It’s an exclusive, yet very affordable, natural therapy that might help increase your chances of conceiving with IVF –even if you’ve had prior unsuccessful cycles. And this ancient, complementary therapy costs less than $200 per IVF cycle.

Long Island IVF… the practice that brought Long Island its first IVF baby, first Donor Egg baby and First baby from a cryopreserved embryo… is pleased to announce another major “first” on Long Island:

We are the first infertility practice with a Reproductive Endocrinologist who is also a Traditional Chinese Medicine (TCM) practitioner and a NYS certified medical acupuncturist.

Motivated by a desire to find complementary holistic approaches to enhance today’s best Western medical technologies, Long Island IVF co-founder and REI, Dr. David Kreiner, went back to school to study TCM after over 30 years of making babies.

Dr. Kreiner is now applying that acupuncture training in the IVF procedure room, both pre- and post-IVF transfer–exclusively to all interested Long Island IVF patients. IVF patients… especially those for whom Western medicine alone has not yet produced a baby…may benefit from adding this ancient therapy.

Long Island IVF’s Acupuncture Program is hosting a free symposium with a panel of some of the region’s experts on fertility acupuncture to discuss topics related to improving IVF success with acupuncture.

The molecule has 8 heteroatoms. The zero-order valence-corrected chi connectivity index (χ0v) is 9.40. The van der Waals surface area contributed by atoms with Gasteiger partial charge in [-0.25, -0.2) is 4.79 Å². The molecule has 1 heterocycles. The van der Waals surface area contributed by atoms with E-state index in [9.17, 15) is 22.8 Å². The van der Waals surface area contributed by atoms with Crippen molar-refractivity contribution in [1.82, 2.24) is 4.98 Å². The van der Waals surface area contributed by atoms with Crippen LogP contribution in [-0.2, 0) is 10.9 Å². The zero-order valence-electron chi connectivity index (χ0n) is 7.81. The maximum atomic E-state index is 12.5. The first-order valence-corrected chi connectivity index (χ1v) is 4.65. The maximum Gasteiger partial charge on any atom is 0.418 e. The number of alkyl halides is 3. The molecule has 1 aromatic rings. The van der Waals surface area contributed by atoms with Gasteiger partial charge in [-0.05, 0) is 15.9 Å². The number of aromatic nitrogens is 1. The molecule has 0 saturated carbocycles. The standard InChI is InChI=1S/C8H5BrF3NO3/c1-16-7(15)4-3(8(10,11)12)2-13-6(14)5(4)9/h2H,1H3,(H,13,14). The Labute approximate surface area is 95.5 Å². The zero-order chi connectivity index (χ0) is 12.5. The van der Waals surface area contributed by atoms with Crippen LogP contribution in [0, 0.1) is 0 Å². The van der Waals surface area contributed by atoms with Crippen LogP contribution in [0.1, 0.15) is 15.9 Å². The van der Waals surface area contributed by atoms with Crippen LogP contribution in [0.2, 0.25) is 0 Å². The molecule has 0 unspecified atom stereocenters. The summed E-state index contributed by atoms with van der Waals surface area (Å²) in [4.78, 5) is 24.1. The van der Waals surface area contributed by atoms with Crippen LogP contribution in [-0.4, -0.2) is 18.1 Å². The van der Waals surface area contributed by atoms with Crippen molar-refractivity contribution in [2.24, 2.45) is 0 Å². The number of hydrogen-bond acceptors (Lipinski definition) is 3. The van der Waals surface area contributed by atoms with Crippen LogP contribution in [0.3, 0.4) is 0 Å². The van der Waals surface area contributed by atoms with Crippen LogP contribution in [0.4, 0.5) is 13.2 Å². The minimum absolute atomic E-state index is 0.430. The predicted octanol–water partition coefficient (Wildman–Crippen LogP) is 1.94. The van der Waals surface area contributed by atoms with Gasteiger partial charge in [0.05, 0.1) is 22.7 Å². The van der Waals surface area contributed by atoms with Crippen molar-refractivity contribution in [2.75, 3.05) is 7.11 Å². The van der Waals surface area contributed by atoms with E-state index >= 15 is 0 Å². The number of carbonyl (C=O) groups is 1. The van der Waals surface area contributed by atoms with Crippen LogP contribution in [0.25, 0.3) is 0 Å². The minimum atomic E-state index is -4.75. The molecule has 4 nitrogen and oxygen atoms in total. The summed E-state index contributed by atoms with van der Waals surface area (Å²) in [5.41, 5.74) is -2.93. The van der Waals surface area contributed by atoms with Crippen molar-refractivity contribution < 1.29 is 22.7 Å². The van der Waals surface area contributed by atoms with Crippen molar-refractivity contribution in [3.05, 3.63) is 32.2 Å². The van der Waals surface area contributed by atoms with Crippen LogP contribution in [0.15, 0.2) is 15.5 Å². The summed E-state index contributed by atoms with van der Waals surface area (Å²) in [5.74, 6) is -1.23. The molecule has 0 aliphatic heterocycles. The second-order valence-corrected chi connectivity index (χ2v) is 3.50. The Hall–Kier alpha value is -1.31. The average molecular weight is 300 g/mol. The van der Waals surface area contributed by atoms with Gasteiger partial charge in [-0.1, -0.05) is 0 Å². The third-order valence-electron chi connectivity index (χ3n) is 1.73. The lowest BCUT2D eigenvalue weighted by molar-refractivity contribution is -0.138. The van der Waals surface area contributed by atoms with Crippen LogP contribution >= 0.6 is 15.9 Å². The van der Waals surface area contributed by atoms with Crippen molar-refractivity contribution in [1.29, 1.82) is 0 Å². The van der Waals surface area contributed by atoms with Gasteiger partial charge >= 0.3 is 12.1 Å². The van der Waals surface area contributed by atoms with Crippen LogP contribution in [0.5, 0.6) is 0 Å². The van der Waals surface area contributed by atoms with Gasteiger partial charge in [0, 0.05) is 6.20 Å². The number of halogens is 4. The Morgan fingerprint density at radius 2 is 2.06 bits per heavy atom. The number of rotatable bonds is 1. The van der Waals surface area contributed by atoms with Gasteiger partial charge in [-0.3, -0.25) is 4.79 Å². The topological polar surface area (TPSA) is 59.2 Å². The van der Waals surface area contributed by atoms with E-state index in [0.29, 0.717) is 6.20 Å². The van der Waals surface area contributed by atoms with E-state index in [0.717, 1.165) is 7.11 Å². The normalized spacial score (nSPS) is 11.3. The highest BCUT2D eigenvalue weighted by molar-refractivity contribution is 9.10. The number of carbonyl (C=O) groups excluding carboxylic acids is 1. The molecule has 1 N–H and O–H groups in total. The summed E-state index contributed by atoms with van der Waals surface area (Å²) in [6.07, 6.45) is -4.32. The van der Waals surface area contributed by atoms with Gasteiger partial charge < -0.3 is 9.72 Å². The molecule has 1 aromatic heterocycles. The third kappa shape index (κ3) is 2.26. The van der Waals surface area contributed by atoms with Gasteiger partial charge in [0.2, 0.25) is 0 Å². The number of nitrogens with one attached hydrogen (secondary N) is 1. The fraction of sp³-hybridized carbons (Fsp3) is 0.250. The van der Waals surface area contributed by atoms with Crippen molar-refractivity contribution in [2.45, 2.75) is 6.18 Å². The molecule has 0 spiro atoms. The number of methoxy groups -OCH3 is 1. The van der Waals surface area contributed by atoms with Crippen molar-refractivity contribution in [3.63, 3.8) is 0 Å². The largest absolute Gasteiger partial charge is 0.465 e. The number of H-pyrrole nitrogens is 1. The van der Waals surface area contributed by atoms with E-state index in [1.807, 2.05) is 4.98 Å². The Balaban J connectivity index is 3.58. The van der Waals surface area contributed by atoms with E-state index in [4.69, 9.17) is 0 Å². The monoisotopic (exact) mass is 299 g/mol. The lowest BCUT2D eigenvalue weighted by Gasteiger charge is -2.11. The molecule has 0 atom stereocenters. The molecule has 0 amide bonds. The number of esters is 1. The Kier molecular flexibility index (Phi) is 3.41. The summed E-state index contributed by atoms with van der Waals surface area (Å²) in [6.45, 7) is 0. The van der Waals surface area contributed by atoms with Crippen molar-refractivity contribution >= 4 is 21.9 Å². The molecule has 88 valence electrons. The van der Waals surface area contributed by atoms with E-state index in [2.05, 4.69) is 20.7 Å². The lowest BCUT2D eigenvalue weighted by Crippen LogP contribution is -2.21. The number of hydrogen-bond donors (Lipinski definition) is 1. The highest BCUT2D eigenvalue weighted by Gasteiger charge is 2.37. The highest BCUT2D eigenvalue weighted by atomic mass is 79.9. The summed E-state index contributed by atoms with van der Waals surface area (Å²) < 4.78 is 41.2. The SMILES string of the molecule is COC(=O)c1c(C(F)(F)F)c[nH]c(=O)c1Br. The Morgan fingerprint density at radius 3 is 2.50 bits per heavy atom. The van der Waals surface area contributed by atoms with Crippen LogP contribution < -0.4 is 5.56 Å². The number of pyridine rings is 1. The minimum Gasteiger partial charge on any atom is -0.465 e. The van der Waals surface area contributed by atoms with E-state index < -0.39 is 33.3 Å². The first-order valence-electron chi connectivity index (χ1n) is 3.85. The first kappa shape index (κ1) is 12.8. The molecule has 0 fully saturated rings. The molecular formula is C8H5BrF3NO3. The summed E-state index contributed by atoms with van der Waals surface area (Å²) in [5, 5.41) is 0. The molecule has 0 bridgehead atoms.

Start the New Year off right by educating yourself on this topic and the difference it may make in IVF outcomes.

Don’t miss this special program on Thursday, January 19, 2017 from 7:00-8:30 pm at our Melville office at 8 Corporate Center Drive, Melville, New York. The seminar is free, but seating is limited, so pre-registration is required. Preregister here.

Topics:

1- Western Medicine Approach to Infertility – Dr. David Kreiner, MD REI and NYS Certified Medical Acupuncturist, Long Island IVF

2- Improving IVF Success with Acupuncture – James Vitale, LAc,

3- Fertility Acupuncture to Improve Pregnancy Success with Western Fertility Treatments-Theresa Dragotto, Lac

4- Acupuncture, Herbs and Moxibustion to Increase IVF Success- Haoyue Lu, LAc

 

We look forward to seeing you there. Please contact Lindsay Montello, Patient Services, at 631-752-0606 or LMontello@liivf.com with any questions.

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Are you coming to the Acupuncture Symposium?